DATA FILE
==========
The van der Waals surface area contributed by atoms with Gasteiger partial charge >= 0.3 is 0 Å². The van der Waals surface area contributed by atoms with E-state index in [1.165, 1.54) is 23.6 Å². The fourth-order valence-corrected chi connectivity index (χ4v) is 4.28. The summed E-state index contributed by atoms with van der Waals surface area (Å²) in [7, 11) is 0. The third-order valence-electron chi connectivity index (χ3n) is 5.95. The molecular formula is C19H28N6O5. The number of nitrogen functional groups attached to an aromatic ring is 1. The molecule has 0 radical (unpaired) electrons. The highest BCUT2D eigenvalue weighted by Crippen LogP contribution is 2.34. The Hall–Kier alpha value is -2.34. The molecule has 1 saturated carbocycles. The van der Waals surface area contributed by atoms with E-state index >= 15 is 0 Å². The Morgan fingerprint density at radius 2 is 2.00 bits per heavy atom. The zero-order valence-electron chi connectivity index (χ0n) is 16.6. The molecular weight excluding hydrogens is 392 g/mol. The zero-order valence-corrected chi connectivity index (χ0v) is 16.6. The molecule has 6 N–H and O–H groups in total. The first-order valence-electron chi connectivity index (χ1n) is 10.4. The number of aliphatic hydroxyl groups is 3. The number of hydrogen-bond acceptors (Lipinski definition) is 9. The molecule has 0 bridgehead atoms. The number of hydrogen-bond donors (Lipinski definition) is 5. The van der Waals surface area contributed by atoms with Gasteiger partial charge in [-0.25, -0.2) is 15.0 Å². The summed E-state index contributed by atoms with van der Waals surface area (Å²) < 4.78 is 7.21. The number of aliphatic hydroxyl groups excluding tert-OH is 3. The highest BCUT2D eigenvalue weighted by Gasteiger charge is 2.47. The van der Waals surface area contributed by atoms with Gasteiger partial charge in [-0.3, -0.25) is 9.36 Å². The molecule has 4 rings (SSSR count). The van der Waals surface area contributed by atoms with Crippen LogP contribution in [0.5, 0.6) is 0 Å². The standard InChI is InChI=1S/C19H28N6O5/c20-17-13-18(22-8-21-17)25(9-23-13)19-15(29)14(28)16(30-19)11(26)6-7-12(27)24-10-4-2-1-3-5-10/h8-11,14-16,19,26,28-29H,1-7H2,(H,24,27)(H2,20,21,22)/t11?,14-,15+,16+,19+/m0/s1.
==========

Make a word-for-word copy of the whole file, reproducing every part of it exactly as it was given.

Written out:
The van der Waals surface area contributed by atoms with Gasteiger partial charge >= 0.3 is 0 Å². The van der Waals surface area contributed by atoms with E-state index in [1.165, 1.54) is 23.6 Å². The fourth-order valence-corrected chi connectivity index (χ4v) is 4.28. The summed E-state index contributed by atoms with van der Waals surface area (Å²) in [7, 11) is 0. The third-order valence-electron chi connectivity index (χ3n) is 5.95. The molecular formula is C19H28N6O5. The number of nitrogen functional groups attached to an aromatic ring is 1. The molecule has 0 radical (unpaired) electrons. The highest BCUT2D eigenvalue weighted by Crippen LogP contribution is 2.34. The Hall–Kier alpha value is -2.34. The molecule has 1 saturated carbocycles. The van der Waals surface area contributed by atoms with E-state index >= 15 is 0 Å². The Morgan fingerprint density at radius 2 is 2.00 bits per heavy atom. The zero-order valence-electron chi connectivity index (χ0n) is 16.6. The molecular weight excluding hydrogens is 392 g/mol. The zero-order valence-corrected chi connectivity index (χ0v) is 16.6. The molecule has 6 N–H and O–H groups in total. The first-order valence-electron chi connectivity index (χ1n) is 10.4. The number of aliphatic hydroxyl groups is 3. The number of hydrogen-bond acceptors (Lipinski definition) is 9. The molecule has 0 bridgehead atoms. The number of hydrogen-bond donors (Lipinski definition) is 5. The van der Waals surface area contributed by atoms with Gasteiger partial charge in [-0.25, -0.2) is 15.0 Å². The summed E-state index contributed by atoms with van der Waals surface area (Å²) < 4.78 is 7.21. The number of aliphatic hydroxyl groups excluding tert-OH is 3. The highest BCUT2D eigenvalue weighted by Gasteiger charge is 2.47. The van der Waals surface area contributed by atoms with Gasteiger partial charge in [-0.3, -0.25) is 9.36 Å². The molecule has 4 rings (SSSR count). The van der Waals surface area contributed by atoms with Crippen LogP contribution in [0.5, 0.6) is 0 Å². The standard InChI is InChI=1S/C19H28N6O5/c20-17-13-18(22-8-21-17)25(9-23-13)19-15(29)14(28)16(30-19)11(26)6-7-12(27)24-10-4-2-1-3-5-10/h8-11,14-16,19,26,28-29H,1-7H2,(H,24,27)(H2,20,21,22)/t11?,14-,15+,16+,19+/m0/s1.